Italy's nominee for the EU Justice Commission has caused a stir in Brussels before even stepping into office. During a close vote on Monday, the Civil Liberties Committee of the European Parliament voted against Rocco Buttiglione after comments made in Parliament last week referring to homosexuality as a "sin" and the traditional role of women in the household.
With a vote of 26 to 27, it was the first time a parliamentary committee had ever outright rejected a nominee to the commission. A compromise solution, put forth by the Socialists, suggesting that the conservative Italian politician be kept in the future commission line-up but be given a different profile was also rejected by a majority of the parliamentary panel (28-25), when conservatives refused to accept changing the post.
Although the vote is non-binding, many observers in Rome and Brussels see the panel verdict as undermining Buttiglione's credibility and that of the new commission's center-right president Jose-Manuel Durao Barroso. The rejection was also interpreted as a slap in the face for Italian Prime Minister Silvio Berlusconi, who had proposed Buttiglione.
Prejudice against Italy?
"This shows the aversion felt in Europe for Silvio Berlusconi, for a certain type of militant Catholicism that is suspected of having fundamentalist leanings and for the support Italy has given to the policies of US President George W. Bush," Italian daily La Stampa wrote of Monday's vote.
Buttiglione, a devout Roman Catholic with reputedly close ties to the Vatican, antagonized left-wing and liberal European Members of Parliament last week when he said during a confirmation hearing that homosexuality was "a sin" and a woman's role was to have children and be protected by their husbands.
"I may think that homosexuality is a sin, and this has no effect on politics, unless I say that homosexuality is a crime," said the Italian as he pledged to nonetheless defend the rights of gays.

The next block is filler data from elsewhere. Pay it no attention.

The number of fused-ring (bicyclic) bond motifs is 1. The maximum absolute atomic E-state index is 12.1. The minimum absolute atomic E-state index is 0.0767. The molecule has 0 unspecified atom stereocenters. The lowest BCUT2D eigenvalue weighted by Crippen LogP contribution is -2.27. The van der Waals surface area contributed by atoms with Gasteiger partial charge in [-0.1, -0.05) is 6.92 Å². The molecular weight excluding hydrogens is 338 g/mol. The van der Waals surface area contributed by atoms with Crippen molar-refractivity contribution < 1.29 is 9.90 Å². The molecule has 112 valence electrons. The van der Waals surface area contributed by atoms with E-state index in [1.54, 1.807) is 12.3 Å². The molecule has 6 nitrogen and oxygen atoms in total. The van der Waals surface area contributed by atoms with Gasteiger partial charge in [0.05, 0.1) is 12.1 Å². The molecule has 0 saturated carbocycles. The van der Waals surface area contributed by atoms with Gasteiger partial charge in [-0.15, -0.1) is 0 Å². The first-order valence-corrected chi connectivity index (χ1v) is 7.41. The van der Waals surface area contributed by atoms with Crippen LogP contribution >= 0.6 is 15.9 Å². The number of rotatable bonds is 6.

Incensed by what he referred to as a leftist lobby whose hostility towards him was based on "prejudices against his moral and religious convictions and the fact that he belonged to the Berlusconi government," Buttiglione told the Il Messagero daily on Tuesday he had no intention of withdrawing as a commission candidate.
"Many of my comments were misunderstood, they were interpreted maliciously, with prejudice. I never said, for example, that women should be locked up at home to have children," he told the paper. "I said that it is useful for women with children to have a husband nearby that can support her morally and economically."
Propaganda or legitimate concerns?
Reacting to the vote, Berlsuconi also accused left-leaning Italian MEPs of waging "crude propaganda" and said the vote marked a "dreadful start" to the European Parliament.
"The very idea of disputing the freedom of conscience and opinion of a commissioner of Catholic faith, contesting his own secular distinction between morality and law, smells of fundamentalism if not obscurantism," Berlusconi said in comments published in Foglio newspaper Tuesday.
But the Civil Liberties Committee said it was precisely Buttiglione's beliefs that concerned them. Johannes Svoboda, second in charge of the parliament's Socialist Group, was among those who doubted the Italian was suitable for heading the EU's Justice Commission. Speaking with Deutsche Welle, Svoboda said he was worried Buttiglione would turn Europe's progress around.
"If Buttiglione wants to send women back to the kitchen, if he thinks that homosexuality is a sin -- these are opinions that at this time, for someone who is responsible for the realization of measures against discrimination, for freedom and equality of women -- they simply don't match," he explained.
The European Commission declined to respond immediately to the rejection of Buttiglione by the parliamentary committee, making clear it was only one stage in the process of approving the incoming Commission to be headed by Barroso. The European Parliament, which has no formal power to reject individual commissioners, only has the right to approve or reject the entire 25-member Commission as a whole, when it votes on Oct. 27.
The rejection of Buttiglione, however, could increase pressure on Barroso to change his team before it takes up office on Nov. 1, especially as other commission-nominees face criticism in Brussels and back home. Some MEPs are already predicting a domino effect following Monday's vote against Buttiglione.
It is widely thought that the conservative European People's Party may strike back at the challenge to Buttiglione by raising objections to Laszlo Kovascs, Hungary's nominee to the Energy Commission and a former Communist.
"I realize this is politics, but it would be a shame if, merely because of politics, good people get in trouble in the confirmations simply because of a knock-on effect," the Civil Liberties Committee vice-president, Greek Socialist Stavros Lambrinidis, told EUobserver.
The Dutch nominee for the Competition Commission, Neelie Kroes, has also faced objection from several quarters for her past connection to big business. Although the parliamentary committee on economic and monetary affairs has noted a potential conflict of interest, it did not reject her nomination.